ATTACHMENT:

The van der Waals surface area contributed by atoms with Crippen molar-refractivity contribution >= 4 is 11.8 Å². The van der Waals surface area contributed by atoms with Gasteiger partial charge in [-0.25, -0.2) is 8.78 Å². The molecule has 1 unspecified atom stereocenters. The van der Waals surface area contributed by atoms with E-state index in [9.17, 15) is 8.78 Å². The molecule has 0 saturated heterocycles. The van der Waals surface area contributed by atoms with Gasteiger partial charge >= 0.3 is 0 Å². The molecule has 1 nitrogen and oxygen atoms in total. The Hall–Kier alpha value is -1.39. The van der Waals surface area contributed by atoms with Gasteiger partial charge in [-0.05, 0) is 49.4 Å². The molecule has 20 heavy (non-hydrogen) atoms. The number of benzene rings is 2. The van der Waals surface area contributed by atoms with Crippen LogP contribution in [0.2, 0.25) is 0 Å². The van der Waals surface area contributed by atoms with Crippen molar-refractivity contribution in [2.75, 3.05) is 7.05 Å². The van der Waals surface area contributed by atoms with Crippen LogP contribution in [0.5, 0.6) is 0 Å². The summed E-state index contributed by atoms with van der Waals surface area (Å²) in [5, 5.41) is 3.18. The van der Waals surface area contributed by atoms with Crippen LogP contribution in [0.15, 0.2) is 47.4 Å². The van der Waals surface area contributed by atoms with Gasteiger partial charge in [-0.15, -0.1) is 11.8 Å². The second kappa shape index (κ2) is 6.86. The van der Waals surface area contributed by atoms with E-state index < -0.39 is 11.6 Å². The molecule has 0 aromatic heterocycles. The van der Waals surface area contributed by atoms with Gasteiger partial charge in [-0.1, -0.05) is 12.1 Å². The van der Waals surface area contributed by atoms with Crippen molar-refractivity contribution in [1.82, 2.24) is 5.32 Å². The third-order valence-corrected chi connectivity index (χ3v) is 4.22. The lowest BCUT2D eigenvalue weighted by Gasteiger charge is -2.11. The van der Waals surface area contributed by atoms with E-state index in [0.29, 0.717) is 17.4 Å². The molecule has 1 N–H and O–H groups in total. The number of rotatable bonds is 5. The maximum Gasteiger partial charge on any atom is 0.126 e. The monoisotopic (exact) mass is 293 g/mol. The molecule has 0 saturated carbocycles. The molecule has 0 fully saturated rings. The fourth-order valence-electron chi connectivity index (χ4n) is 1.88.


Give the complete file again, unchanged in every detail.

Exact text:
The van der Waals surface area contributed by atoms with Crippen molar-refractivity contribution >= 4 is 11.8 Å². The van der Waals surface area contributed by atoms with Gasteiger partial charge in [-0.25, -0.2) is 8.78 Å². The molecule has 1 unspecified atom stereocenters. The van der Waals surface area contributed by atoms with E-state index in [9.17, 15) is 8.78 Å². The molecule has 0 saturated heterocycles. The van der Waals surface area contributed by atoms with Gasteiger partial charge >= 0.3 is 0 Å². The molecule has 1 nitrogen and oxygen atoms in total. The Hall–Kier alpha value is -1.39. The van der Waals surface area contributed by atoms with Gasteiger partial charge in [-0.05, 0) is 49.4 Å². The molecule has 20 heavy (non-hydrogen) atoms. The number of benzene rings is 2. The van der Waals surface area contributed by atoms with Crippen LogP contribution in [0.2, 0.25) is 0 Å². The van der Waals surface area contributed by atoms with Crippen molar-refractivity contribution in [2.75, 3.05) is 7.05 Å². The van der Waals surface area contributed by atoms with Crippen LogP contribution in [0.5, 0.6) is 0 Å². The summed E-state index contributed by atoms with van der Waals surface area (Å²) in [5, 5.41) is 3.18. The van der Waals surface area contributed by atoms with Crippen LogP contribution in [0.15, 0.2) is 47.4 Å². The van der Waals surface area contributed by atoms with Gasteiger partial charge in [-0.15, -0.1) is 11.8 Å². The second kappa shape index (κ2) is 6.86. The van der Waals surface area contributed by atoms with E-state index < -0.39 is 11.6 Å². The molecule has 0 aromatic heterocycles. The van der Waals surface area contributed by atoms with Gasteiger partial charge in [-0.1, -0.05) is 12.1 Å². The van der Waals surface area contributed by atoms with Crippen molar-refractivity contribution in [1.82, 2.24) is 5.32 Å². The third-order valence-corrected chi connectivity index (χ3v) is 4.22. The lowest BCUT2D eigenvalue weighted by Gasteiger charge is -2.11. The van der Waals surface area contributed by atoms with E-state index in [0.29, 0.717) is 17.4 Å². The molecule has 1 N–H and O–H groups in total. The number of rotatable bonds is 5. The maximum Gasteiger partial charge on any atom is 0.126 e. The monoisotopic (exact) mass is 293 g/mol. The molecule has 0 saturated carbocycles. The molecule has 0 fully saturated rings. The fourth-order valence-electron chi connectivity index (χ4n) is 1.88.